The interim leader of the Boston Archdiocese said Wednesday that he backs efforts to settle hundreds of lawsuits accusing church leaders of turning a blind eye to claims that priests molested children.
Roman Catholic Bishop Richard Lennon said he told the church’s lawyers to set aside all day-to-day activities, except those mandated by the courts, so they can “actively pursue” settling the cases.
“I will support efforts to arrive at a settlement of claims which will be fair and equitable for all the victims of sexual abuse,” Lennon said at his first news conference since being named apostolic administrator last week after Cardinal Bernard Law resigned as archbishop.
More than 400 lawsuits are pending against the archdiocese, and the prospect of paying the claims has prompted the archdiocese to consider filing for bankruptcy.
An order by a state judge overseeing the lawsuits has led to the release of a flood of internal personnel records that have shed light on the archdiocese’s handling of allegations against priests, including the moving of accused priests from parish to parish.
The latest records, released Tuesday, detail how one priest was allowed to say weekly Mass even after he had been accused of molesting boys while they slept. Another was transferred from parish to parish even though a colleague complained he was “sick and needs help.”
The documents detail several allegations, including those made against the Rev. Joseph K. Coleman, who was accused molesting a 14-year-old boy in 1987.
When confronted by church officials, Coleman acknowledged that while drinking heavily, he had touched the sleeping boy on two occasions and once performed a sexual act. Coleman also acknowledged performing sexual acts twice on a sleeping 15-year-old boy.
“He admits to a strong attraction in this area of sexuality and has touched other young boys in the genitals by way of a quick brush or touch. Again, it was done while they were sleeping,” a 1987 internal church memo reads.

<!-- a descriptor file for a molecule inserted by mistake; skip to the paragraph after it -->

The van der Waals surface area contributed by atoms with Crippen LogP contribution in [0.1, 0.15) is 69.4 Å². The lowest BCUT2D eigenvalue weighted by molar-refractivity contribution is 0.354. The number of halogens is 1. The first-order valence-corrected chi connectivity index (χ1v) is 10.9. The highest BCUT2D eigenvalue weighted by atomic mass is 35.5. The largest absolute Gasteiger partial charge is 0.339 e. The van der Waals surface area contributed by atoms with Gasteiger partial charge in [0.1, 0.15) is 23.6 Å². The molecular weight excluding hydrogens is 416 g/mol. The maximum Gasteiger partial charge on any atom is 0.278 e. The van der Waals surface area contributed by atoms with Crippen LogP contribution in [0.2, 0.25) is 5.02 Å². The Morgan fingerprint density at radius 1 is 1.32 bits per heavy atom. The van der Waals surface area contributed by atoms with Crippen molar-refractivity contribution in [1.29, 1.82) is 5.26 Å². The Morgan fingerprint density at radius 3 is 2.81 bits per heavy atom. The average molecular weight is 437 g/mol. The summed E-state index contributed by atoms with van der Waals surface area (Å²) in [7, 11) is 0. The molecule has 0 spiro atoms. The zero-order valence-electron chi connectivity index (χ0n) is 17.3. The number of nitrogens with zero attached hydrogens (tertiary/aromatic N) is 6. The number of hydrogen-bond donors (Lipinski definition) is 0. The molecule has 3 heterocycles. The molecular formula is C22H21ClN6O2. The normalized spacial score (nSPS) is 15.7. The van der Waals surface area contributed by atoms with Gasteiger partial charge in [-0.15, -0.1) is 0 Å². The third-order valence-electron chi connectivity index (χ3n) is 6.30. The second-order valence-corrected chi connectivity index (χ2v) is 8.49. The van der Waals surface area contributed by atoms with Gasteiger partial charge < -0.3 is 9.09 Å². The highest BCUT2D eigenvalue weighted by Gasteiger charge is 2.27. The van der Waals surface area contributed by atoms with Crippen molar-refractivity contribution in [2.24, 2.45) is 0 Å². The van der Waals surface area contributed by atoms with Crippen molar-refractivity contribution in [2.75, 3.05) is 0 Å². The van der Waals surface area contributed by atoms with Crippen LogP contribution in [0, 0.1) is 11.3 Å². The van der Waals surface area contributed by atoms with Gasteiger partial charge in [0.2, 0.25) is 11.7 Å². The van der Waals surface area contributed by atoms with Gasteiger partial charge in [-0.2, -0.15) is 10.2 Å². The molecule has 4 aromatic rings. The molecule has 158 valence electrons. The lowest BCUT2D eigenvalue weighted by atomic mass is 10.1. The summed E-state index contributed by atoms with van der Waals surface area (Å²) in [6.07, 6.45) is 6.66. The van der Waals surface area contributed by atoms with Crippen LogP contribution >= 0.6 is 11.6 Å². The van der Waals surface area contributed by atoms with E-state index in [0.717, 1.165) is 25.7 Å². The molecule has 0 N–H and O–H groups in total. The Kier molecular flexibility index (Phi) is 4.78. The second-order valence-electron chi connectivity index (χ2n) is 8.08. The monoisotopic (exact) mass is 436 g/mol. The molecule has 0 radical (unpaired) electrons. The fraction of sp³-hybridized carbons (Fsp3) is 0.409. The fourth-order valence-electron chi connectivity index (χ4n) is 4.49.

Church officials sent Coleman to a psychiatric facility. Over the next six years, Coleman was not allowed to return to parish work, but he was given a position as chaplain at two Catholic hospitals and was allowed to say weekly Masses.
In 1993, the archdiocese’s review board recommended that Coleman continue therapy, but appeared concerned that Coleman may have abused other boys.
“The board suggests he consider placing an apology in his file for any victim who might come forward in the future,” reads a 1993 summary.
Coleman told the Boston Herald he was not in full control of himself at the time of the allegations because he had a drinking problem.
“I’ve been dealing with this for years, but I can’t imagine how difficult it is for the victims to deal with it for years, especially without the assistance of professional help,” he said.
Attorneys Roderick MacLeish Jr. and Jeffrey Newman, who represent more than 200 of the alleged abuse victims, said in a letter to archdiocese lawyers that they had not found anything in their review of more than 10,000 documents that suggests Lennon played a role in placing known molesters back into parish ministry.
In fact, the lawyers said, church documents show that Lennon was involved in the process of defrocking at least three priests who were accused of sexually abusing children.